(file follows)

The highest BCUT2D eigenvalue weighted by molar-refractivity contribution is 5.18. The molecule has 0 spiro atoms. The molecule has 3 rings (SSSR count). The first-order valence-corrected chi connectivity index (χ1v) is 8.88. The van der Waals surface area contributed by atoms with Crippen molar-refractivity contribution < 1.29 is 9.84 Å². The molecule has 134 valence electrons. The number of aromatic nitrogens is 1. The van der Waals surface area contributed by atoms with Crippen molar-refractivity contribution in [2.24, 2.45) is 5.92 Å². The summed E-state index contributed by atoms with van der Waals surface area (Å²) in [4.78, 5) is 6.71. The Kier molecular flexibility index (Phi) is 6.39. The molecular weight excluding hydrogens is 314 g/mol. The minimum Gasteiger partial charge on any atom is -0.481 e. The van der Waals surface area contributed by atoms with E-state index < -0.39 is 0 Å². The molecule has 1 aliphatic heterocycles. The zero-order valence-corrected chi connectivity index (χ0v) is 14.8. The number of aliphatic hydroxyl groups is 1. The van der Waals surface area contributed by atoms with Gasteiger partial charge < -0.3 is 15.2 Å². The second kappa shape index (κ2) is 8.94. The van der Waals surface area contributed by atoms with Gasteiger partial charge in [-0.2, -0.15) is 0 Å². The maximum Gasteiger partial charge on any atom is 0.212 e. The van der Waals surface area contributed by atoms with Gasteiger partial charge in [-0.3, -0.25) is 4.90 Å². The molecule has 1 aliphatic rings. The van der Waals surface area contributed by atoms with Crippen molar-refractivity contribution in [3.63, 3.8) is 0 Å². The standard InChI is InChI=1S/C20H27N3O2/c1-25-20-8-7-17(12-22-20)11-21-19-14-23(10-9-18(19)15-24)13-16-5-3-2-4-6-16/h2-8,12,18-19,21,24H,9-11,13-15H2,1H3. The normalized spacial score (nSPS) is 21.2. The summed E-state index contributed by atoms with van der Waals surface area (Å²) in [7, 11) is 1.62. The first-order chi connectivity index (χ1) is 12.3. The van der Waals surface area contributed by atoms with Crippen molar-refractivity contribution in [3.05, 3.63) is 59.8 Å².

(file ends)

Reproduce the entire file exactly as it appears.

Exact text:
The highest BCUT2D eigenvalue weighted by molar-refractivity contribution is 5.18. The molecule has 0 spiro atoms. The molecule has 3 rings (SSSR count). The first-order valence-corrected chi connectivity index (χ1v) is 8.88. The van der Waals surface area contributed by atoms with Crippen molar-refractivity contribution < 1.29 is 9.84 Å². The molecule has 134 valence electrons. The number of aromatic nitrogens is 1. The van der Waals surface area contributed by atoms with Crippen molar-refractivity contribution in [2.24, 2.45) is 5.92 Å². The summed E-state index contributed by atoms with van der Waals surface area (Å²) in [4.78, 5) is 6.71. The Kier molecular flexibility index (Phi) is 6.39. The molecular weight excluding hydrogens is 314 g/mol. The minimum Gasteiger partial charge on any atom is -0.481 e. The van der Waals surface area contributed by atoms with E-state index < -0.39 is 0 Å². The molecule has 1 aliphatic heterocycles. The zero-order valence-corrected chi connectivity index (χ0v) is 14.8. The number of aliphatic hydroxyl groups is 1. The van der Waals surface area contributed by atoms with Gasteiger partial charge < -0.3 is 15.2 Å². The second kappa shape index (κ2) is 8.94. The van der Waals surface area contributed by atoms with Gasteiger partial charge in [-0.2, -0.15) is 0 Å². The maximum Gasteiger partial charge on any atom is 0.212 e. The van der Waals surface area contributed by atoms with Gasteiger partial charge in [-0.3, -0.25) is 4.90 Å². The molecule has 1 aliphatic rings. The van der Waals surface area contributed by atoms with Crippen molar-refractivity contribution in [3.63, 3.8) is 0 Å². The standard InChI is InChI=1S/C20H27N3O2/c1-25-20-8-7-17(12-22-20)11-21-19-14-23(10-9-18(19)15-24)13-16-5-3-2-4-6-16/h2-8,12,18-19,21,24H,9-11,13-15H2,1H3. The normalized spacial score (nSPS) is 21.2. The summed E-state index contributed by atoms with van der Waals surface area (Å²) in [7, 11) is 1.62. The first-order chi connectivity index (χ1) is 12.3. The van der Waals surface area contributed by atoms with Crippen molar-refractivity contribution in [3.05, 3.63) is 59.8 Å².